A trial is currently in place to test CRISPR gene editing in patients with a rare inherited form of blindness caused by a mutation in the CEP290 gene. This will be the world’s first in vivo human study of CRISPR therapy and will aim to treat those with Leber congenital amaurosis, a disease characterized by the inability to convert light signals into visual perception. This clinical trial is being conducted by the pharma company Allergan, and Editas Medicine, a leader in the genomic editing industry.
The goal of these two companies’ work is to provide blind patients with a healthy version of the gene they are lacking. Using CRISPR, the researchers plan to edit a point mutation in the CEP290 gene that is responsible for the disease. If effective, this onetime treatment will provide patients with a lifelong remedy to their blindness. This study will recruit up to 18 people in the U.S. from various centers, including Massachusetts Eye and Ear in Boston. Participants will be children aged 3 years or older and adults with varying ranges of vision. The testing process is slated to begin in the latter portion of 2019.
CRISPR gene editing has been under negative light as of recent, with Chinese researcher He Jiankui becoming scrutinized for his genetic editing of fetuses last year. This use of CRISPR in combatting blindness differs however, being that these genetic changes are made in the adult after birth and maturation. These DNA modificaions will not be inherited by any of the participants’ offspring.
Leber congenital amaurosis (LCA) is a group of inherited retinal disorders caused by mutations in at least 18 different genes. This trial will focus on patients with the most common form of this blindness known as LCA10. LCA itself is present in roughly 3 of every 100,000 childbirths, making the disease is the most common form of inherited childhood blindness. With 20-30% of all LCA patients expressing LCA10, finding viable treatments is of primary interest for researchers.
Those with the condition often describe their vision as having only bright light and blurred figures, and eventually no sight at all. This recessive gene is often masked in parents who carry but do not express the mutation, and if their child obtains two defective copies of the CEP290 gene, they will display symptoms.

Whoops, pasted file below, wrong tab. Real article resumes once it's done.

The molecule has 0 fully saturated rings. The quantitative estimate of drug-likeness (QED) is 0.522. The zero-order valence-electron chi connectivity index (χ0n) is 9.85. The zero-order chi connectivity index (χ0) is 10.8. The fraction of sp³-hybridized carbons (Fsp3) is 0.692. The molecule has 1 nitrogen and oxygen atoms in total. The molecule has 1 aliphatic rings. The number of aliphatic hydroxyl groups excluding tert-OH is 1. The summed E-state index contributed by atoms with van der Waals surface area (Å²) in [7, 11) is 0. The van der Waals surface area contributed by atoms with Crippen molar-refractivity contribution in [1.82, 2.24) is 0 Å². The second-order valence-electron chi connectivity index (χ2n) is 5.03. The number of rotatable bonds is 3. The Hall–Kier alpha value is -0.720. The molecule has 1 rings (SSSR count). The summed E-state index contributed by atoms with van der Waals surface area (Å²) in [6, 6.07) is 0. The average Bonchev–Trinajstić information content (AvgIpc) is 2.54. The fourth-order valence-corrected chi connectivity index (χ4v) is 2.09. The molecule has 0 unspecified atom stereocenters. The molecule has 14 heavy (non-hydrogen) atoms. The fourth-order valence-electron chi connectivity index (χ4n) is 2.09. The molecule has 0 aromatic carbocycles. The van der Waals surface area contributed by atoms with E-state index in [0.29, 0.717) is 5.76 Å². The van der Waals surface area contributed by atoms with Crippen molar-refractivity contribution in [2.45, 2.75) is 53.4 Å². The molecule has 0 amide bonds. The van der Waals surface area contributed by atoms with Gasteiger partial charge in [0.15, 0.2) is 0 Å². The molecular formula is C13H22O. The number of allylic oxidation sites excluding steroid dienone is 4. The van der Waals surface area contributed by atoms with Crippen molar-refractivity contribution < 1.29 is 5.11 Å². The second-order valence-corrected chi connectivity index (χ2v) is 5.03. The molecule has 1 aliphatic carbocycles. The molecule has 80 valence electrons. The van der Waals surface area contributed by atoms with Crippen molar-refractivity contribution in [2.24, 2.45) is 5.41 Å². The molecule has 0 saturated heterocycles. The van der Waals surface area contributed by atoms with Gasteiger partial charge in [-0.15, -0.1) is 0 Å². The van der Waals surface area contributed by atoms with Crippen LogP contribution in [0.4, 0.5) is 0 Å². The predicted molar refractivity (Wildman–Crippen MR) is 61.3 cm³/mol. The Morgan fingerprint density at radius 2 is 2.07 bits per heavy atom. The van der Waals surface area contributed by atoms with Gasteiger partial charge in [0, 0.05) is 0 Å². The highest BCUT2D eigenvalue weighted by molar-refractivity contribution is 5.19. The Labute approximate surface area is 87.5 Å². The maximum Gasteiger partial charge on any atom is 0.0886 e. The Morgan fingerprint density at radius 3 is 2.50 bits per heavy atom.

The proposed treatment involves a modified virus carrying CRISPR and the replacement gene to the cells of the retina via injection during minor surgery.
“Today marks an important day for the inherited retinal disease community, and specifically those affected by LCA10,” said Ben Yerxa, Ph.D., and CEO at Foundation Fighting Blindness. “We are very excited to have another potentially life changing medicine enter the clinic and join Allergan and Editas in celebrating this milestone.”
A strategic alliance and option agreement between Editas and Allergan were formed in March of 2017, allowing Allergan to have exclusive access to and licensing privileges for five of Editas’ gene editing programs for the eye. In August 2018, Allergan implemented this option to commercialize and develop AGN-141487, the name of this experimental gene therapy for LCA10.
The Dublin-based Allergan is a global pharma leader that strives to develop drugs, devices, and medical devices for patients internationally. Editas, a leading gene editing company, focuses on translating CRISPR’s powerful capabilities into meaningful clinical treatments for patients. Together, the two hope to leverages their unique expertise to commercialize a onetime treatment for patients with LCA10.
#Allergan and #Editas Medicine have begun patient recruitment for a Phase 1/2 #clinicaltrial for a #CRISPR/Cas9 treatment for people with Leber congenital amaurosis 10 (#LCA10). Read more on this news: https://t.co/k1NTsODnIB pic.twitter.com/k43sa1oyqe
— Fight Blindness (@fightblindness) July 31, 2019